(2) A document which purports to be an apostille duly issued and executed in a Contracting State in accordance with the 1961 Convention shall without further proof be deemed to be such and shall be admissible as evidence of the facts stated therein unless the contrary is shown.

    (3) This rule shall not apply to any document to which rule 5 or rule 6 applies.

    Proof of Foreign Public Documents (other cases)

    8. A foreign public document to which the provisions of rules 5, 6 and 7 do not apply may be admitted into evidence on the Court being satisfied as to its authenticity.

    Foreign language documents

    9. Where:


        (a) a document (the “foreign language document”) is not in one of the official languages of the State and

        (b) the content of the foreign language document is intended to be relied upon in proceedings in the Court and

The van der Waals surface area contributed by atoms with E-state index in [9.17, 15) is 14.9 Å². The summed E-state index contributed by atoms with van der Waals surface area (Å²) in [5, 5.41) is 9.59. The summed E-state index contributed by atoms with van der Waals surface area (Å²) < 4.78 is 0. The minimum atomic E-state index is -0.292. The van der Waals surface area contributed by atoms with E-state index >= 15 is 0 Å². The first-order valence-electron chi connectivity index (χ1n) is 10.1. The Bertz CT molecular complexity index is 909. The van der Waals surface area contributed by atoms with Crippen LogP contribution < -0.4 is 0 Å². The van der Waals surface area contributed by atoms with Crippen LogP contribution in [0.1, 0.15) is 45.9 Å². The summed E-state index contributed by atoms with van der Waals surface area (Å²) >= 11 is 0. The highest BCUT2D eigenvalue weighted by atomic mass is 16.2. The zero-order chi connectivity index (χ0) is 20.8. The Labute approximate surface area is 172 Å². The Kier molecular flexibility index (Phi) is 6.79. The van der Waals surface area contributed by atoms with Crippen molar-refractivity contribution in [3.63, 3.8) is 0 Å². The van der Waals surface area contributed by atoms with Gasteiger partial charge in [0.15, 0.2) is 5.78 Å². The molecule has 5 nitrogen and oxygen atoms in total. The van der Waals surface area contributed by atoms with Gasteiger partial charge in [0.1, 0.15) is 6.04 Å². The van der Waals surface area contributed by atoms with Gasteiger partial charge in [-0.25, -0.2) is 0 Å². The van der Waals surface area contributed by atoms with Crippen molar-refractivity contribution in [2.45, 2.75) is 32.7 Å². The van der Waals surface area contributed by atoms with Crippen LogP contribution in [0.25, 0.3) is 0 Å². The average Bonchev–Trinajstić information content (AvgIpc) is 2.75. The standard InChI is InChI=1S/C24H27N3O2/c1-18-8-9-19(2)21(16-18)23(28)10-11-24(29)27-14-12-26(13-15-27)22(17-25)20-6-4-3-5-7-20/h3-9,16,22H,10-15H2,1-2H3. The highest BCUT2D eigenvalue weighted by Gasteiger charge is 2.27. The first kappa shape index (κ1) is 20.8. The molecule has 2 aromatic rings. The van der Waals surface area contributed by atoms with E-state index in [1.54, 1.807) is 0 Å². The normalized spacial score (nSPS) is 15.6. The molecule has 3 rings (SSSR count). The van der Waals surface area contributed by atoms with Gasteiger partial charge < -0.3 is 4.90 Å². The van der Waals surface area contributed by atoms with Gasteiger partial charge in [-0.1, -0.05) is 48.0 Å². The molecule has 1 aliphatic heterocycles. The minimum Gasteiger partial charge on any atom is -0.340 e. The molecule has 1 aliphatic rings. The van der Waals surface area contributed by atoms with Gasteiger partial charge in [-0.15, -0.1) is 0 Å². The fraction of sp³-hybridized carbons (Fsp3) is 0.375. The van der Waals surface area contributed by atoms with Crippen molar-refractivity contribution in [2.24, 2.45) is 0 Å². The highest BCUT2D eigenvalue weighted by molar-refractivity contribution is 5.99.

(c) the foreign language document shall be exhibited to an affidavit filed or lodged in the Office for the purposes of the proceedings, then unless the Court otherwise permits:

              (i) a translation in writing into one of the official languages of the State of the foreign language document shall be produced by a translator who is suitably qualified for the purpose, and

              (ii) the translator shall exhibit the foreign language document and the original translation to an affidavit which shall verify his qualifications as a translator and confirm that the translation is accurate and the affidavit shall be filed or lodged at the same time as the foreign language document, or

              (iii) the translator shall produce the foreign language document and the original translation at the hearing and shall verify on oath his qualifications as a translator and that the translation is accurate.”